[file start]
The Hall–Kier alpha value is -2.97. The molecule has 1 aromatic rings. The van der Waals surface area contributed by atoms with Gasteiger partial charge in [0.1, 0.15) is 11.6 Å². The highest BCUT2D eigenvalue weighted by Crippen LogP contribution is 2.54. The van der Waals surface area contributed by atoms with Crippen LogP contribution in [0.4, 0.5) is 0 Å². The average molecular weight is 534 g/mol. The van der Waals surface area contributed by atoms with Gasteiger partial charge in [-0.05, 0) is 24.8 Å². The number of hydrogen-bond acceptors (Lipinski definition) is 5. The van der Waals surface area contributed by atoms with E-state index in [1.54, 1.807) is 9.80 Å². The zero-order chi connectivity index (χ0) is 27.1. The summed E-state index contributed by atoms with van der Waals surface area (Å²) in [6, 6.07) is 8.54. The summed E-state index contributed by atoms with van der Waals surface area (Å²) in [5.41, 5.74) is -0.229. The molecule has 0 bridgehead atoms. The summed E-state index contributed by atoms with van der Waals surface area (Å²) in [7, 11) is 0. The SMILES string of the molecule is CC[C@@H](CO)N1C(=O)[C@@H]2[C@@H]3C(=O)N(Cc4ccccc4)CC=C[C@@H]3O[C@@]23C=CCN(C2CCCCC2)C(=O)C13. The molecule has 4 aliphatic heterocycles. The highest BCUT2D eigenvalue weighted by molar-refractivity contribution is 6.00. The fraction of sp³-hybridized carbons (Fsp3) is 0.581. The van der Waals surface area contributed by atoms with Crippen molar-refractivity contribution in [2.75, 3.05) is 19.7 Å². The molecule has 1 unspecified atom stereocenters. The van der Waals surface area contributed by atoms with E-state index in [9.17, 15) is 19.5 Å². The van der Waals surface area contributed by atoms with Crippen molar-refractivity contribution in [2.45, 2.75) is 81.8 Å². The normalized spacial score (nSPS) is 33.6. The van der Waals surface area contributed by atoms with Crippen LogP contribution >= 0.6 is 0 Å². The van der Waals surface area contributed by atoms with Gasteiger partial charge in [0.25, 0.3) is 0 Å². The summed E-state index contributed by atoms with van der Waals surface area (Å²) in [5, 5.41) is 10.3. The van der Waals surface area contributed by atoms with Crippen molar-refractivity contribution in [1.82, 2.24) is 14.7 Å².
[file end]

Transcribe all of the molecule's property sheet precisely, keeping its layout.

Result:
The Hall–Kier alpha value is -2.97. The molecule has 1 aromatic rings. The van der Waals surface area contributed by atoms with Gasteiger partial charge in [0.1, 0.15) is 11.6 Å². The highest BCUT2D eigenvalue weighted by Crippen LogP contribution is 2.54. The van der Waals surface area contributed by atoms with Crippen LogP contribution in [0.4, 0.5) is 0 Å². The average molecular weight is 534 g/mol. The van der Waals surface area contributed by atoms with Gasteiger partial charge in [-0.05, 0) is 24.8 Å². The number of hydrogen-bond acceptors (Lipinski definition) is 5. The van der Waals surface area contributed by atoms with E-state index in [1.54, 1.807) is 9.80 Å². The zero-order chi connectivity index (χ0) is 27.1. The summed E-state index contributed by atoms with van der Waals surface area (Å²) in [6, 6.07) is 8.54. The summed E-state index contributed by atoms with van der Waals surface area (Å²) in [5.41, 5.74) is -0.229. The molecule has 0 bridgehead atoms. The summed E-state index contributed by atoms with van der Waals surface area (Å²) in [7, 11) is 0. The SMILES string of the molecule is CC[C@@H](CO)N1C(=O)[C@@H]2[C@@H]3C(=O)N(Cc4ccccc4)CC=C[C@@H]3O[C@@]23C=CCN(C2CCCCC2)C(=O)C13. The molecule has 4 aliphatic heterocycles. The highest BCUT2D eigenvalue weighted by molar-refractivity contribution is 6.00. The fraction of sp³-hybridized carbons (Fsp3) is 0.581. The van der Waals surface area contributed by atoms with Crippen molar-refractivity contribution in [2.75, 3.05) is 19.7 Å². The molecule has 1 unspecified atom stereocenters. The van der Waals surface area contributed by atoms with E-state index in [9.17, 15) is 19.5 Å². The van der Waals surface area contributed by atoms with Crippen molar-refractivity contribution in [2.45, 2.75) is 81.8 Å². The normalized spacial score (nSPS) is 33.6. The van der Waals surface area contributed by atoms with Crippen LogP contribution >= 0.6 is 0 Å². The van der Waals surface area contributed by atoms with Gasteiger partial charge in [0.25, 0.3) is 0 Å². The summed E-state index contributed by atoms with van der Waals surface area (Å²) in [5, 5.41) is 10.3. The van der Waals surface area contributed by atoms with Crippen molar-refractivity contribution in [1.82, 2.24) is 14.7 Å².